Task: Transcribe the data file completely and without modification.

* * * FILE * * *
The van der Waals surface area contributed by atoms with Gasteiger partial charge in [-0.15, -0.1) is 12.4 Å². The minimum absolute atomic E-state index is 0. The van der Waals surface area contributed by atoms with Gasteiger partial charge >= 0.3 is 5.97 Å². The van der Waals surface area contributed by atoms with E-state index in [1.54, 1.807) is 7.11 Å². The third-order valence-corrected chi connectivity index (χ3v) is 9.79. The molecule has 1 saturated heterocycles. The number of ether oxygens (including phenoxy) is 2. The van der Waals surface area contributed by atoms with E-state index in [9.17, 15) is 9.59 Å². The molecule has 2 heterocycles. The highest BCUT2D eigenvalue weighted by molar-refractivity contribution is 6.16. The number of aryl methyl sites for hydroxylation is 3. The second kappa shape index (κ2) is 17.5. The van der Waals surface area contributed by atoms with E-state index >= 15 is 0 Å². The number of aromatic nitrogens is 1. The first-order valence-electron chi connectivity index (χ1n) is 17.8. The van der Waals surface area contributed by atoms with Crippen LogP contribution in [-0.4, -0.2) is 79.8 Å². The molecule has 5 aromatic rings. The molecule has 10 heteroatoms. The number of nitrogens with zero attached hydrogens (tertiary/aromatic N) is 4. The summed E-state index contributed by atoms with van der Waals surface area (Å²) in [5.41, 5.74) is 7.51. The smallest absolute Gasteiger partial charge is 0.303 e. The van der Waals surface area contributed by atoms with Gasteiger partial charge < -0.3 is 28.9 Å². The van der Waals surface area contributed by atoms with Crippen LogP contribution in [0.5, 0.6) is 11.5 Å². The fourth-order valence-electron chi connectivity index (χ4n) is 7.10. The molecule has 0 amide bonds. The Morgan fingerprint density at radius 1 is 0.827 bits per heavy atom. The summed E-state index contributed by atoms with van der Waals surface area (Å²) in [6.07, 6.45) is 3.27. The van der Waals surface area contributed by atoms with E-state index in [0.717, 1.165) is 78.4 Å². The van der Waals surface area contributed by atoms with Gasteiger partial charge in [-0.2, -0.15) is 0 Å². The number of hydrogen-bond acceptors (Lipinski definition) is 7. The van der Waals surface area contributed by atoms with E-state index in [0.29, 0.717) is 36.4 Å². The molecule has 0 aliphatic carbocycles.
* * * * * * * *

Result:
The van der Waals surface area contributed by atoms with Gasteiger partial charge in [-0.15, -0.1) is 12.4 Å². The minimum absolute atomic E-state index is 0. The van der Waals surface area contributed by atoms with Gasteiger partial charge >= 0.3 is 5.97 Å². The van der Waals surface area contributed by atoms with E-state index in [1.54, 1.807) is 7.11 Å². The third-order valence-corrected chi connectivity index (χ3v) is 9.79. The molecule has 1 saturated heterocycles. The number of ether oxygens (including phenoxy) is 2. The van der Waals surface area contributed by atoms with E-state index in [9.17, 15) is 9.59 Å². The molecule has 2 heterocycles. The highest BCUT2D eigenvalue weighted by molar-refractivity contribution is 6.16. The number of aryl methyl sites for hydroxylation is 3. The second kappa shape index (κ2) is 17.5. The van der Waals surface area contributed by atoms with E-state index >= 15 is 0 Å². The number of aromatic nitrogens is 1. The first-order valence-electron chi connectivity index (χ1n) is 17.8. The van der Waals surface area contributed by atoms with Crippen LogP contribution in [-0.4, -0.2) is 79.8 Å². The molecule has 5 aromatic rings. The molecule has 10 heteroatoms. The number of nitrogens with zero attached hydrogens (tertiary/aromatic N) is 4. The summed E-state index contributed by atoms with van der Waals surface area (Å²) in [5.41, 5.74) is 7.51. The smallest absolute Gasteiger partial charge is 0.303 e. The van der Waals surface area contributed by atoms with Gasteiger partial charge < -0.3 is 28.9 Å². The van der Waals surface area contributed by atoms with Crippen LogP contribution in [0.5, 0.6) is 11.5 Å². The fourth-order valence-electron chi connectivity index (χ4n) is 7.10. The molecule has 0 amide bonds. The Morgan fingerprint density at radius 1 is 0.827 bits per heavy atom. The summed E-state index contributed by atoms with van der Waals surface area (Å²) in [6.07, 6.45) is 3.27. The van der Waals surface area contributed by atoms with E-state index in [0.717, 1.165) is 78.4 Å². The van der Waals surface area contributed by atoms with Gasteiger partial charge in [-0.2, -0.15) is 0 Å². The number of hydrogen-bond acceptors (Lipinski definition) is 7. The van der Waals surface area contributed by atoms with E-state index in [0.29, 0.717) is 36.4 Å². The molecule has 0 aliphatic carbocycles.